That's what the New York Knicks have been reduced to in the absence of their bespectacled power forward (Amare Stoudemire) and their Harvard-educated point guard (Jeremy Lin).
In fantasy sports, you usually don't have to look far to replace your wounded warriors. Where there's an injured player, there is always a teammate champing at the bit, ready to pick up his minutes.
It's a domino effect. Houston Rockets point guard Kyle Lowry (15.9 ppg, 7.2 apg) goes down with a bacterial infection in March, ushering in the Goran Dragic Era (20.4 ppg and 7.6 apg in his last five games) in Houston. Monta Ellis (21.9 ppg for Golden State) gets traded and suddenly Klay Thompson (16.2 ppg in last five) and Nate Robinson (17 points Sunday versus the Los Angeles Lakers) are fantasy options for the Warriors. This happens all the time.
So the question is, who picks up the fantasy pieces with Amare Stoudemire and Jeremy Lin out for perhaps the remainder of the regular season?
Just like the Knicks' season, the answer is easy and complicated at the same time.
No, that's not Sacha Baron Cohen dressed up as "The Dictator," it's Baron Davis. We know Davis has an impressive basketball resume; he was a two-time All-Star with the Hornets earlier in the millennium and he has notched over 13,000 points throughout his 13-year NBA career. But can the bearded wonder still produce?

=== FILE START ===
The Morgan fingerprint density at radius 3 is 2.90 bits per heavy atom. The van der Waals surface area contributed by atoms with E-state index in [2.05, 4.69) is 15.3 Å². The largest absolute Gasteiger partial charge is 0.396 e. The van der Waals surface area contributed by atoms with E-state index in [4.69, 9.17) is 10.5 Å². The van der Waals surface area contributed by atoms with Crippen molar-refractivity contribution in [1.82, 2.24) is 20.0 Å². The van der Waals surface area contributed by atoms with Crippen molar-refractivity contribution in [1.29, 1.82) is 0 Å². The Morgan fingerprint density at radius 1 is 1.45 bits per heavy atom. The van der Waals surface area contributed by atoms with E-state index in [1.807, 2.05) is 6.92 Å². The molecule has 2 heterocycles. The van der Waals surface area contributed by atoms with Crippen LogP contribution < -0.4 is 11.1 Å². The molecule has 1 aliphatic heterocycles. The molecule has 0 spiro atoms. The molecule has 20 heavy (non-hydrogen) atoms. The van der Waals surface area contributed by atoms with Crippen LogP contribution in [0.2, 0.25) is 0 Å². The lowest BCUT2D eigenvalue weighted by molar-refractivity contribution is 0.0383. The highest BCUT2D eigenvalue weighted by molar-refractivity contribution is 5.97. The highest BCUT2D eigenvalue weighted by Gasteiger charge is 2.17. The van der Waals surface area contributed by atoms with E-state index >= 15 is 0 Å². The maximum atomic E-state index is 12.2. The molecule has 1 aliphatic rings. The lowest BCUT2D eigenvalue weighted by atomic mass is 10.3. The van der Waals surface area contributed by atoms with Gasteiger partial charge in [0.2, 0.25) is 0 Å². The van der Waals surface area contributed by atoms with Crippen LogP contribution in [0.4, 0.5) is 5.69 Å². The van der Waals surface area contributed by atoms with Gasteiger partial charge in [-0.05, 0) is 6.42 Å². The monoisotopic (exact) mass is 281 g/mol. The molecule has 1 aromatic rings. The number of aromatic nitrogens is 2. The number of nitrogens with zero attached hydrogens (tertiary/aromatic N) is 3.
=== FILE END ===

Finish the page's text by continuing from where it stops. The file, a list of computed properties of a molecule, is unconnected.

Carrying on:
To quote the great David Puddy from Seinfeld, "All signs point to yes" ("high five!").
Lin can't be an easy act to follow, but Davis is certainly growing into his new role as the catalyst for New York's offense. In the four games since Lin and Stoudemire's injuries, Davis has collected 8.5 points per game to go along with 5.5 assists per game.
His high in that period of time is 13 points, so it doesn't appear that Davis will be able to replace Lin's scoring. Davis was horrendous with turnovers in his first game taking over for Lin (nine against the Milwaukee Bucks), but since then he's been much smoother (seven total in his past three games).
Davis's points and assist per game numbers put him roughly in the same category as guards like Devin Harris (owned in 88.2 percent of fantasy leagues), Jameer Nelson (88.8 percent owned), Greivis Vasquez (12.3 percent owned) and perhaps on the higher end, Ramon Sessions (99.6 percent).
Davis isn't a fantasy home run by any means, but there is still some value here. We're waiting for that big Rajon Rondo-esque assist game from Davis and given all the weapons at his disposal (Anthony, Tyson Chandler, Landry Fields, J.R. Smith), it should happen sooner or later.
Remember Carmelo Anthony? Yeah, he can still score a little bit.
Anthony's play has been pretty bipolar this season, but with Stoudemire and Lin both out, Melo has found his groove.
In mid-March, Anthony went seven games in a row without reaching the 20-point plateau, uncharted territory for a guy who used to put up almost 30 a night for Denver a couple years ago.